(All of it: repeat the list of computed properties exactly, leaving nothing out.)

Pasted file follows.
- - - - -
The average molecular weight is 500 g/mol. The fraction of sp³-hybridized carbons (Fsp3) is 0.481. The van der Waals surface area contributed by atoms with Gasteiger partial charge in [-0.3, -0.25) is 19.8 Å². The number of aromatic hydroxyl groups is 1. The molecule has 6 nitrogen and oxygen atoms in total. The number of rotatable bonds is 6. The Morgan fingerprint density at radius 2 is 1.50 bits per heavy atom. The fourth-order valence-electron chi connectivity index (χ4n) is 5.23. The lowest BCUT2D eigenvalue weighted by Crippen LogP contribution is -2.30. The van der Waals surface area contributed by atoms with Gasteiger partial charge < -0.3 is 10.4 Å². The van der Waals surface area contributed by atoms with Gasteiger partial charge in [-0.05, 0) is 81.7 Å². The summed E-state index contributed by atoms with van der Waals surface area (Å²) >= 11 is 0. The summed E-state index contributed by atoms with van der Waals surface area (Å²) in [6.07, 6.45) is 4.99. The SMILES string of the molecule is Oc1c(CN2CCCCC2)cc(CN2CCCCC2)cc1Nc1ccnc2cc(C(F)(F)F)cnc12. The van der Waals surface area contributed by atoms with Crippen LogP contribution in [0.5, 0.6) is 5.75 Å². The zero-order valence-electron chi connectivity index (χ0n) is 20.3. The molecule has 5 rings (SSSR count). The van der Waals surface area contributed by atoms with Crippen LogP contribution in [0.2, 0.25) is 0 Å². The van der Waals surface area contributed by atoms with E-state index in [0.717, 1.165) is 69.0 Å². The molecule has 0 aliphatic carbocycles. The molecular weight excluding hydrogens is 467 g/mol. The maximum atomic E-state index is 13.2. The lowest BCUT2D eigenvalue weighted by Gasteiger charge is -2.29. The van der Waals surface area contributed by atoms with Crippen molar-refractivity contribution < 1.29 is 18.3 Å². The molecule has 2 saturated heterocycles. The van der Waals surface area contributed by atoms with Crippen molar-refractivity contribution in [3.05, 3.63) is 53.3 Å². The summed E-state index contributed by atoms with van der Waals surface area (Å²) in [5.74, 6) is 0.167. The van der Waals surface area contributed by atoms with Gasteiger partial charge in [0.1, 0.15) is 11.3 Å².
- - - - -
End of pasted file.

The average molecular weight is 500 g/mol. The fraction of sp³-hybridized carbons (Fsp3) is 0.481. The van der Waals surface area contributed by atoms with Gasteiger partial charge in [-0.3, -0.25) is 19.8 Å². The number of aromatic hydroxyl groups is 1. The molecule has 6 nitrogen and oxygen atoms in total. The number of rotatable bonds is 6. The Morgan fingerprint density at radius 2 is 1.50 bits per heavy atom. The fourth-order valence-electron chi connectivity index (χ4n) is 5.23. The lowest BCUT2D eigenvalue weighted by Crippen LogP contribution is -2.30. The van der Waals surface area contributed by atoms with Gasteiger partial charge < -0.3 is 10.4 Å². The van der Waals surface area contributed by atoms with Gasteiger partial charge in [-0.05, 0) is 81.7 Å². The summed E-state index contributed by atoms with van der Waals surface area (Å²) >= 11 is 0. The summed E-state index contributed by atoms with van der Waals surface area (Å²) in [6.07, 6.45) is 4.99. The SMILES string of the molecule is Oc1c(CN2CCCCC2)cc(CN2CCCCC2)cc1Nc1ccnc2cc(C(F)(F)F)cnc12. The van der Waals surface area contributed by atoms with Crippen LogP contribution in [0.5, 0.6) is 5.75 Å². The zero-order valence-electron chi connectivity index (χ0n) is 20.3. The molecule has 5 rings (SSSR count). The van der Waals surface area contributed by atoms with Crippen LogP contribution in [0.2, 0.25) is 0 Å². The van der Waals surface area contributed by atoms with E-state index in [0.717, 1.165) is 69.0 Å². The molecule has 0 aliphatic carbocycles. The molecular weight excluding hydrogens is 467 g/mol. The maximum atomic E-state index is 13.2. The lowest BCUT2D eigenvalue weighted by Gasteiger charge is -2.29. The van der Waals surface area contributed by atoms with Crippen molar-refractivity contribution < 1.29 is 18.3 Å². The molecule has 2 saturated heterocycles. The van der Waals surface area contributed by atoms with Crippen molar-refractivity contribution in [3.05, 3.63) is 53.3 Å². The summed E-state index contributed by atoms with van der Waals surface area (Å²) in [5.74, 6) is 0.167. The van der Waals surface area contributed by atoms with Gasteiger partial charge in [0.1, 0.15) is 11.3 Å².